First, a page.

Less ambitious than Voigt's other novels, [The Callender Papers] conforms to an established juvenile-fiction genre, but it is a superior example of its type. Written in the first person with a touch of period primness, it's the story of Jean Wainwright's 13th summer in 1894, which she spends away from Aunt Constance, the admirable girls'-school headmistress who raised her, in the employ of wintery Mr. Thiel, the widower of Aunt Constance's girlhood friend Irene Callender. Mr. Thiel has summoned Jean to sort and dispose of several cartons of Callender family papers, a dull and bewildering task. But the Callender family mystery proves more in riguing: Why is Mr. Thiel not on speaking terms with Enoch Callender, Irene's younger brother, who lives nearby? Was Irene murdered, and if so by whom? And what happened to her child, who disappeared soon after its mother's death? As the summer and her task proceed, Jean becomes better acquainted with both Enoch and Mr. Thiel, and with Mac, the local doctor's son, who becomes her partner in tracking down the family secrets…. [Through] it all she exhibits a direct good sense and alert intelligence that win regard from all parties, and from readers as well. Readers may suspect all along what Jean discovers only at the end—that she herself is the Callender heir, Mr. Thiel is her father, and Enoch, spoiled and discontented, is responsible for his doting sister's death. But knowing that doesn't lessen the suspense or the satisfaction to be found in this engaging, aptly plotted, character-centered identity-mystery.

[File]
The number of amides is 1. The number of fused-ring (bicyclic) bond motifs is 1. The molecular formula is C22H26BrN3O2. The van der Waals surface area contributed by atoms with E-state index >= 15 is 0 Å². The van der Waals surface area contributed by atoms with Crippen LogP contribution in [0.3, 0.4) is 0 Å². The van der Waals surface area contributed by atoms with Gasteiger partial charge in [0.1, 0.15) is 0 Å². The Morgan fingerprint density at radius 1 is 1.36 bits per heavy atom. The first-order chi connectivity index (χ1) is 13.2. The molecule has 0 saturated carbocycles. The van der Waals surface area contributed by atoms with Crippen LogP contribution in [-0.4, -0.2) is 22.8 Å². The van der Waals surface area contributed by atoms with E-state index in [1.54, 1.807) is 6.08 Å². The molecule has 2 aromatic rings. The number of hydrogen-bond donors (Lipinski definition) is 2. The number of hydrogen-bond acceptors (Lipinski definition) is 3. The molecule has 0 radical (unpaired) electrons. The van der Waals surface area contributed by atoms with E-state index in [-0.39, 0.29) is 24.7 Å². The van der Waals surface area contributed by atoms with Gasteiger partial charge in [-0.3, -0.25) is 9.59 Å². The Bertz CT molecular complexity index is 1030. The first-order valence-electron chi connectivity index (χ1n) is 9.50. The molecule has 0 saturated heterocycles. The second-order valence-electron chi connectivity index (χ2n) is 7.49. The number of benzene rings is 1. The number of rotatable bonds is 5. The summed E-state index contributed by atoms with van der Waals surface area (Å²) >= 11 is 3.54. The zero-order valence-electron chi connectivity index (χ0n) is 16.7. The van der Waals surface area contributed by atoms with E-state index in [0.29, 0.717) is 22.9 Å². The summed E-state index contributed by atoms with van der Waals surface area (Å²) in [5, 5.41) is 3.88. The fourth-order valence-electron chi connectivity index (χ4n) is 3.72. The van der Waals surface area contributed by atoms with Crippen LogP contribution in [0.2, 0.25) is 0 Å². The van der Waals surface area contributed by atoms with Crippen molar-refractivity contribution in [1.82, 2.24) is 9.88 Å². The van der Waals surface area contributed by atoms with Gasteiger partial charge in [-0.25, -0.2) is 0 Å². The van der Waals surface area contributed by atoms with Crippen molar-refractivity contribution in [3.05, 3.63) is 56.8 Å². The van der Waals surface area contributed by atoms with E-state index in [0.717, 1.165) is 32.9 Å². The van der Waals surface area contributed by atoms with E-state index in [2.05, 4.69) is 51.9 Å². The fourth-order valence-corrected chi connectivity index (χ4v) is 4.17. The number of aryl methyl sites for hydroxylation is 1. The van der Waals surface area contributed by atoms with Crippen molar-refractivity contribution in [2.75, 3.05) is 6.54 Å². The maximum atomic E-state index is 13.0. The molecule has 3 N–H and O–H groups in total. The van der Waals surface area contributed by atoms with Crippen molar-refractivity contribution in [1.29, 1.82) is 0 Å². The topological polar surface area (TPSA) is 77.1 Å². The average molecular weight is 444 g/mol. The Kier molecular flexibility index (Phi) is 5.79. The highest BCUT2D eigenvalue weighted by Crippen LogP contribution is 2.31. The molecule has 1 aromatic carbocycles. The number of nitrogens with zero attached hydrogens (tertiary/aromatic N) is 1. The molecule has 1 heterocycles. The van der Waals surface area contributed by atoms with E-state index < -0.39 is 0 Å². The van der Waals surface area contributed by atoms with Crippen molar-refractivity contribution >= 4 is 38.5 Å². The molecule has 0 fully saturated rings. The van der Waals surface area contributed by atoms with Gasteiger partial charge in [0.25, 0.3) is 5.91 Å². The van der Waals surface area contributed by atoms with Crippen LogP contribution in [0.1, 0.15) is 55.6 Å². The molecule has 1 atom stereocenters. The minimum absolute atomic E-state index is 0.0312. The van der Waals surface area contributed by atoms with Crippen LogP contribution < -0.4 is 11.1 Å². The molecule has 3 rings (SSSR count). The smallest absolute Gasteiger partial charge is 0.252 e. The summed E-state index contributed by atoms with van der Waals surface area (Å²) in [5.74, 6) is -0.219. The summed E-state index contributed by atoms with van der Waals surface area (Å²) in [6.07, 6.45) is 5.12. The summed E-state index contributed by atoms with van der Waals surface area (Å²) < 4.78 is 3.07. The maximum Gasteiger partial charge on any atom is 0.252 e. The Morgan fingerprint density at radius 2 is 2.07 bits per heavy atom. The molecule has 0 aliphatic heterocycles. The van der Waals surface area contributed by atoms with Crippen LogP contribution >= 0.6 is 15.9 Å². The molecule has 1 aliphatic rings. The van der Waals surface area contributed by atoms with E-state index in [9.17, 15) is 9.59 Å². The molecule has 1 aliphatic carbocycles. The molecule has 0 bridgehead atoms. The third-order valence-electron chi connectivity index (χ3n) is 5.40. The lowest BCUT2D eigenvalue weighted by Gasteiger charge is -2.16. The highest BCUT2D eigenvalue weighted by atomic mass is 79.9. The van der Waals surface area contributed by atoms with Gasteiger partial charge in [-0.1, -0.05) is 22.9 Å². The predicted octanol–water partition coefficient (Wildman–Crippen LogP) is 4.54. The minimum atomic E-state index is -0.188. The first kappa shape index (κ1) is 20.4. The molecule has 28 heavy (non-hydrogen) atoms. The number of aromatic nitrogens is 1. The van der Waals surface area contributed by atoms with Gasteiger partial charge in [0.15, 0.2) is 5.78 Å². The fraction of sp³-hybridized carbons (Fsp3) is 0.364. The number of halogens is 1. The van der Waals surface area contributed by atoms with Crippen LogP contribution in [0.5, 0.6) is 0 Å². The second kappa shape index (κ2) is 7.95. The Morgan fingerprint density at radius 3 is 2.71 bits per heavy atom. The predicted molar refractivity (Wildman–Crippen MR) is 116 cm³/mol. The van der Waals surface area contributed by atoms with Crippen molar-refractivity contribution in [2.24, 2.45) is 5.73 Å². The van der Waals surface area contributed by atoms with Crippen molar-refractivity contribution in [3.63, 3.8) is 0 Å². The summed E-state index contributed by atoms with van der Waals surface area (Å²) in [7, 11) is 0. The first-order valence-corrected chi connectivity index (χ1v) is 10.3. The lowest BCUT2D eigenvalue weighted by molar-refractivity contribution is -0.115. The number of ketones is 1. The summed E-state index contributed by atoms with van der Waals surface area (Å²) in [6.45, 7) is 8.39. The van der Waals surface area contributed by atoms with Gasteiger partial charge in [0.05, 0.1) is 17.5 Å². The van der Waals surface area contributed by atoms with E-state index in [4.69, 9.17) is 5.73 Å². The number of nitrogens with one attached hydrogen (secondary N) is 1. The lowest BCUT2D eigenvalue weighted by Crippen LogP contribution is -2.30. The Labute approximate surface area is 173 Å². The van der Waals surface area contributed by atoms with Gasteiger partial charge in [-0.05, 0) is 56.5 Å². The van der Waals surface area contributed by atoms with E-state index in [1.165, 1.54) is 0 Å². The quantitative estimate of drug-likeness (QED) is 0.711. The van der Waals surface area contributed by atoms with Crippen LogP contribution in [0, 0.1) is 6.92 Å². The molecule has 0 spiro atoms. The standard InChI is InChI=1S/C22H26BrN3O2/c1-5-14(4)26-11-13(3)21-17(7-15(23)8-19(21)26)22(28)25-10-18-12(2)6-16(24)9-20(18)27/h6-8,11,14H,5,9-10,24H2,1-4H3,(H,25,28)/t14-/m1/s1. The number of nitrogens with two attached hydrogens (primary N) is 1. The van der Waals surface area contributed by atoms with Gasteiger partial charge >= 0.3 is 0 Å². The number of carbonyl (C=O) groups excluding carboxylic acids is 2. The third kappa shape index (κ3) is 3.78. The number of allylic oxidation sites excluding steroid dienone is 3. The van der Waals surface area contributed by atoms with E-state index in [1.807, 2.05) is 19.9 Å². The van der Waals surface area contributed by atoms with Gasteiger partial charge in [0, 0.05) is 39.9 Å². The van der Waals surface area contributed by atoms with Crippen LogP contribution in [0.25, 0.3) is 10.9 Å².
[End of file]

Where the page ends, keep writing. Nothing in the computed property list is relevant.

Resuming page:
A review of "The Callender Papers," in Kirkus Reviews, Vol. LI, No. 6, March 15, 1983, p. 308.